Sick Sinus Syndrome
The Sinus Node — or Keith-Flack node — is the structure of the cardiac conduction system where the electrical impulse that triggers the heart beat is normally originated (See Sinusal Rhythm). It is frequently called the “natural pacemaker of the heart”.
Its morphology is fusiform and it is located in the high posterolateral wall of the right atrium, under the orifice of the superior vena cava (see Cardiac Conduction System).
Sick Sinus Syndrome (SSS) is an abnormality in the sinus node automaticity or in the stimulus conduction throughout the atria that leads to a heart rate decrease.
Sinus Pause is one of the abnormalities included in the Sick Sinus Syndromes. It is caused by the absence of electrical impulse generation in the Sinus Node.
On the Electrocardiogram, the main characteristic of Sinus Pause is the elongation of the interval between two P waves, giving the impression that a beat is missing.
Unlike Sinoatrial Block, previous PP intervals in the Sinus Pause are regular and the PP interval that includes the pause is less than twice the previous intervals — the following P wave appears out of the regular cycle.
Non pathological Sinus Pause:
Previous P-P intervals are regulars (1.24 sec), pause (red) of 2.12 sec, less than twice the previous intervals.
There is no clear consensus on when should the Sinus Pause be considered as pathological. Sinus Pauses longer than 2 seconds in duration are frequently found on Holters without associated symptoms, not necessarily meaning Sick Sinus Disease. Correlation of symptoms with EKG findings is important.
Generally speaking, Sinus Pauses longer than 3 seconds in duration are considered suggestive of Sick Sinus Disease. Diagnosis should be verified with other medical analysis.
In Sinoatrial Block the Sinus Node generates the stimulus; however, it is not transmitted to the atria or is delayed: P waves are not generated, creating thus a pause between two P waves.
Sinoatrial Block classification is similar to that of the Atrioventricular Blocks, but it is more difficult to diagnose.
- First degree SA Block: The stimulus is delayed on its way to the atria. It can not be detected on a normal EKG.
- Second degree SA Block, type I: The P-P interval progressively shortens — similar to RR intervals in 2nd-degree AV Block Type I (Wenckebach) — until a longer P-P interval appears (which contains the blocked impulse). The longest P-P interval is shorter than the sum of two consecutive intervals.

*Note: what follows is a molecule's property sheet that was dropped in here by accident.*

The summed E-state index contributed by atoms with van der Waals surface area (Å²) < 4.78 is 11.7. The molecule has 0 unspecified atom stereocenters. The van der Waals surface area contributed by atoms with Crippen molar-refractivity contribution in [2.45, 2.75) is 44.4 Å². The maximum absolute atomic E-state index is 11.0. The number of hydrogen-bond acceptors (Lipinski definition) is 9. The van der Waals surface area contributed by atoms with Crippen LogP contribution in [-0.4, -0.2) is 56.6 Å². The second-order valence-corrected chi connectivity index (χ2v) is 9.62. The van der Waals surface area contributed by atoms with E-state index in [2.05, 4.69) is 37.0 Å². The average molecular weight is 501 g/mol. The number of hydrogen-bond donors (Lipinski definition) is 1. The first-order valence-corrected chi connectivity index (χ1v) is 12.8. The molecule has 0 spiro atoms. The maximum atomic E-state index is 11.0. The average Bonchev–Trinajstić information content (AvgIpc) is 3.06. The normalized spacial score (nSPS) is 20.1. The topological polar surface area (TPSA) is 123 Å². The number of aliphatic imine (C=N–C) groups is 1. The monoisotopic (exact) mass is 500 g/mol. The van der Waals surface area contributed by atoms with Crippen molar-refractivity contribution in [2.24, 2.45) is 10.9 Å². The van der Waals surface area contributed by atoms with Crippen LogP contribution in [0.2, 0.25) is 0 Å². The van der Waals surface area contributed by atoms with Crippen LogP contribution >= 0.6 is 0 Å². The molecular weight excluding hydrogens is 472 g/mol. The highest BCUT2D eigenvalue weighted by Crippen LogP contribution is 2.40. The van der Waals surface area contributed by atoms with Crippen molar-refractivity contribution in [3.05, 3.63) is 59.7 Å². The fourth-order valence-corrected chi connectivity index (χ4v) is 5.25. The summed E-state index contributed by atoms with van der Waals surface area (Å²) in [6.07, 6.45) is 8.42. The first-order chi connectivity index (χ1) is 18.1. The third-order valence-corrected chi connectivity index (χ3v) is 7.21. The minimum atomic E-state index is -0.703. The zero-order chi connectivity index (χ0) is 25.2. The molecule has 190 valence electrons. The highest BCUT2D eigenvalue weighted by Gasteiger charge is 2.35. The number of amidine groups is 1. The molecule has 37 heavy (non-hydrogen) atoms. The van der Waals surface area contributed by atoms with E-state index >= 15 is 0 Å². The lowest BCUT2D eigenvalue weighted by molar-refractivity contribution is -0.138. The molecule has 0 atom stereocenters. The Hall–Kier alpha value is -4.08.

- Second degree SA Block, type II: Interval without P waves which approximately equals twice the previous PP interval - although it could also be 3 or 4 times greater than the interval before the pause.
- Third degree SA Block: It could be described as the absence of P waves, but it can’t be confirmed without a previous ECG tracing of the sinus rhythm or a Electrophysiological Evaluation
Second degree Sinoatrial Block type I: The P-P interval progressively shortens until a longer P-P interval appears (red). The longest interval is shorter than the sum of two consecutive intervals.
Diferences between Second degree Sinoatrial Block, Type II and Sinus Pause
If previous PP intervals shorten and pause duration is less than the two preceding PP intervals, diagnose is Second degree Sinoatrial Block, type I.
If previous PP intervals are similar and pause duration is less than the two preceding PP intervals, diagnose is Sinus Pause.
If pause duration is equal to the two preceding PP intervals, diagnose is Second degree Sinoatrial Block, type II.
Another form of Sick Sinus Syndrome is the Bradycardia-Tachycardia Syndrome where episodes of sinus bradycardia followed by tachyarrhythmias — mainly Atrial Fibrillation, but also Atrial Flutter or Atrial Tachycardia — are observed.
Sinus Bradycardia alternating with fast Atrial Fibrillation ending in a long pause.
These tachyarrhythmias tend to cease spontaneously causing a long Sinus Pause.
Sick Sinus Syndrome and Pacemakers
Permanent Pacemaker implantation is recommended for patients with relevant, documented symptomatic sinus bradycardia (HR below 40 bpm).
It is also recommended when symptoms cannot be associated with SSS but there is a high clinical suspicion or when there is no adequate chronotropic response to exercise performance
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